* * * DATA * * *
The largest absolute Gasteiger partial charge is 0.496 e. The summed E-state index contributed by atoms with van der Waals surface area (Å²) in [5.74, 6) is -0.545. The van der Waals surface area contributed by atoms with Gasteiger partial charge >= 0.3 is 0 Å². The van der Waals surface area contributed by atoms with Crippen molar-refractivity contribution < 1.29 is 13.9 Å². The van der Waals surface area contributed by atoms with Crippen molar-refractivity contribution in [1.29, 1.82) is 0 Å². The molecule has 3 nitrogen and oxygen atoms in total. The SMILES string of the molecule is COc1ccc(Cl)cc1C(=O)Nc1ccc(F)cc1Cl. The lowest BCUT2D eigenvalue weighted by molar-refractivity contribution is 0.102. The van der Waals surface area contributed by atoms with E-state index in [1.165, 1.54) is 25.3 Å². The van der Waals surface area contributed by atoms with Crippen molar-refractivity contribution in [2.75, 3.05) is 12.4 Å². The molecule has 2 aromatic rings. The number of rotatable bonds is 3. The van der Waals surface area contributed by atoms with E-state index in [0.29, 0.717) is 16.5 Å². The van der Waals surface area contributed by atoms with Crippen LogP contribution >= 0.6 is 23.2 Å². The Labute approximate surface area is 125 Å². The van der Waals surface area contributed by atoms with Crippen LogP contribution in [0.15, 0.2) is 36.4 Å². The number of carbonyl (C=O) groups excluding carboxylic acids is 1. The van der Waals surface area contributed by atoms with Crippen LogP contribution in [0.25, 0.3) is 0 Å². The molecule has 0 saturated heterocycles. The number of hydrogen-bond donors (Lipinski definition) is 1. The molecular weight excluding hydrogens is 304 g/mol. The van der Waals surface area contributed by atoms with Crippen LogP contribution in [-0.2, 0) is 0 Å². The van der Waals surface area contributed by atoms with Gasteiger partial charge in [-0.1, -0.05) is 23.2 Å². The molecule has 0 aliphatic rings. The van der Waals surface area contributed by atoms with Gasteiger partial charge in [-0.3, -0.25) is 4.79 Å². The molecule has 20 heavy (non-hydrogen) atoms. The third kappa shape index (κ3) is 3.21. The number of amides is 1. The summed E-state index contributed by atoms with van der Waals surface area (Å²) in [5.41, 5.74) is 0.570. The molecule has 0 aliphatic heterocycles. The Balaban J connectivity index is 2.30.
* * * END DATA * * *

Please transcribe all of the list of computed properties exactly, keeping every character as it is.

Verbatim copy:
The largest absolute Gasteiger partial charge is 0.496 e. The summed E-state index contributed by atoms with van der Waals surface area (Å²) in [5.74, 6) is -0.545. The van der Waals surface area contributed by atoms with Gasteiger partial charge >= 0.3 is 0 Å². The van der Waals surface area contributed by atoms with Crippen molar-refractivity contribution < 1.29 is 13.9 Å². The van der Waals surface area contributed by atoms with Crippen molar-refractivity contribution in [1.29, 1.82) is 0 Å². The molecule has 3 nitrogen and oxygen atoms in total. The SMILES string of the molecule is COc1ccc(Cl)cc1C(=O)Nc1ccc(F)cc1Cl. The lowest BCUT2D eigenvalue weighted by molar-refractivity contribution is 0.102. The van der Waals surface area contributed by atoms with E-state index in [1.165, 1.54) is 25.3 Å². The van der Waals surface area contributed by atoms with Crippen molar-refractivity contribution in [2.75, 3.05) is 12.4 Å². The molecule has 2 aromatic rings. The number of rotatable bonds is 3. The van der Waals surface area contributed by atoms with E-state index in [0.29, 0.717) is 16.5 Å². The van der Waals surface area contributed by atoms with Crippen LogP contribution >= 0.6 is 23.2 Å². The Labute approximate surface area is 125 Å². The van der Waals surface area contributed by atoms with Crippen LogP contribution in [0.15, 0.2) is 36.4 Å². The number of carbonyl (C=O) groups excluding carboxylic acids is 1. The van der Waals surface area contributed by atoms with Crippen LogP contribution in [0.25, 0.3) is 0 Å². The molecule has 0 saturated heterocycles. The number of hydrogen-bond donors (Lipinski definition) is 1. The molecular weight excluding hydrogens is 304 g/mol. The van der Waals surface area contributed by atoms with Crippen LogP contribution in [-0.2, 0) is 0 Å². The van der Waals surface area contributed by atoms with Gasteiger partial charge in [-0.1, -0.05) is 23.2 Å². The molecule has 0 aliphatic rings. The van der Waals surface area contributed by atoms with Gasteiger partial charge in [-0.3, -0.25) is 4.79 Å². The molecule has 20 heavy (non-hydrogen) atoms. The third kappa shape index (κ3) is 3.21. The number of amides is 1. The summed E-state index contributed by atoms with van der Waals surface area (Å²) in [5.41, 5.74) is 0.570. The molecule has 0 aliphatic heterocycles. The Balaban J connectivity index is 2.30.